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Leps in driving seat as industrial strategy is unveiled

The government has published the details of its industrial strategy, and put local enterprise partnerships (Leps) in the driving seat for local economic growth.

The 255-page document outlines a series of commitments, which the government claims will help boost productivity, embrace technological change and increase the ‘earning power of people across the UK’.

One of the key measures outlined in the report are local industrial strategies, which will help identify priorities to ‘improve skills, increase innovation and enhance infrastructure’.

According to the document, the government aims to have the first local industrial strategies in place March 2019 and will prioritise areas with the ‘potential to drive wider regional growth’.

In places with a mayoral combined authority, the document states the strategies will be led by the directly-elected mayor and supported by Leps.

In areas without a mayoral combined authority, the strategy will be led by the Lep.

‘We will also discuss the suitability of this approach with the devolved administrations,’ the report states.

Alongside this, the report adds the prime minster will chair a biannual ‘council of Lep chairs’, which will provide an ‘opportunity for Lep leaders to inform national policy decisions’.

The document adds the government plans to review the roles and responsibilities of Leps and bring forward various reforms around leadership, governance and reporting.

‘We will agree and implement appropriate structures for holding Leps to account,’ the report states.

‘We will work with Leps to review overlapping geographies and ensure people are clear as to who is responsible for driving growth in their area.’

The industrial strategy also pledges to create a £1.7bn transforming cities fund to improve transport between cities and provide £42m to pilot a new ‘premium’ teacher development programme.

The chief executive of the think tank Localis, which recently published a report on local labour markets, Liam Booth-Smith, said the decision to give Leps primary control for strategic economic planning was ‘disappointing’.

‘There must be concerns about Leps, rather than councils, gaining the central role in driving local industrial strategy,’ said Mr Booth-Smith.

‘Put simply Leps are not the right groups for this task. Earlier this year communities secretary Sajid Javid told them to ‘take a good look at your corporate governance’ – echoing concerns about their transparency and accountability previously voiced by public spending watchdogs the National Audit Office and Public Accounts Committee.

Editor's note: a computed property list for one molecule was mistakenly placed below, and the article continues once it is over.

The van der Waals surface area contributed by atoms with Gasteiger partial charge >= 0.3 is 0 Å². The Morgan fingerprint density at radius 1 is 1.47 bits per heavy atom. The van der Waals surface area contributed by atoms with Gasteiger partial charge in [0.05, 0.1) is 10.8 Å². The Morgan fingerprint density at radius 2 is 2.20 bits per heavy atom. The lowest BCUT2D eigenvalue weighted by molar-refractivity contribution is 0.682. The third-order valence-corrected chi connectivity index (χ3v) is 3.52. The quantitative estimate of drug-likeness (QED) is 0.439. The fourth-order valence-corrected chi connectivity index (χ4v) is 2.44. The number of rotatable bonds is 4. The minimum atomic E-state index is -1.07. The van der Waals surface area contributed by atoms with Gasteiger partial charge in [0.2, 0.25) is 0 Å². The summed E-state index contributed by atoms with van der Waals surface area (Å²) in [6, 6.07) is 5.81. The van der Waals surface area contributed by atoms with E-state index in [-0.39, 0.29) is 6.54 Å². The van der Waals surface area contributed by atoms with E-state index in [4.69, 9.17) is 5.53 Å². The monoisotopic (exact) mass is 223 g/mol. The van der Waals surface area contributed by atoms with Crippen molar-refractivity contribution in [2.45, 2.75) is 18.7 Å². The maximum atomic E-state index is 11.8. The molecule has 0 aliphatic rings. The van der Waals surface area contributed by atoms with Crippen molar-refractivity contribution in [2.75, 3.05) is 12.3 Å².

‘Another concern is the wide disparity in leadership and powers between Lep areas,’ added Mr Booth-Smith. ‘Some do a very good job, with excellent people involved on boards and leading them but others are less well-equipped to leading local industrial strategies effectively, democratically or accountably.’

While the vice-chairman of the County Councils Network and leader of Staffordshire council, Philip Atkins, said counties ‘ought to be in the driving seat to lead local industrial strategies’.

‘County authorities already work closely with their own Leps, but we have concerns they are not always the most effective bodies to dynamically lead local industrial strategies,’ said Mr Atkins.

‘Counties contain the size to do business nationally and the intimate knowledge of their economies to grow communities locally, while offering the democratic transparency that Leps currently cannot,’ he added.

‘Indeed, a recent County Councils Network survey showed that only one fifth of council leaders believe Leps are democratically accountable, while over half believed they should not lead local strategies.

‘However, we welcome the government’s proposed Lep reform, including reviewing overlapping Lep boundaries,’ he added.

The executive director of the Institute of Economic Development (IED), Nigel Wilcock, said the publication of the strategy was ‘long overdue’.

‘The document is clear on the ‘grand challenges’ that we face in terms of artificial intelligence, big data, mobility, ageing society and clean growth,’ he said.

He added the commitments around reforming the role of Leps are ‘encouraging’ and will help ensure they may be ‘properly established to fulfill the wide remit that they have gained’.

‘What wasn’t seen coming by the IED was the need for each of the Leps to create a local industrial strategy to allow the cascading of the national policy,’ he added.

‘At one level this sounds sensible, but most Leps have recently refreshed their strategic economic plans and might have hoped to avoid further strategizing.

‘In common with our view on the budget, the IED now hopes that the industrial strategy provides some consistency of approach and certainty of policy for some years allowing private enterprise to have confidence to invest on the back of it.’

And the author of the social value act and former MP Chris White said the government was ‘missing a trick’ by not addressing procurement in the strategy.

‘The social value act currently ‘shapes’ around £25bn of public sector spending, meaning that we as taxpayers are getting more young people into apprenticeships and more people with disabilities into employment, as well as delivering significant cost savings,’ said Mr White.

‘At present around £243bn of public sector spending is beyond the reach of the social value act. Imagine how much more bang for our buck the country would get if we extended it to cover all public sector expenditure.’

  • Read the full report here

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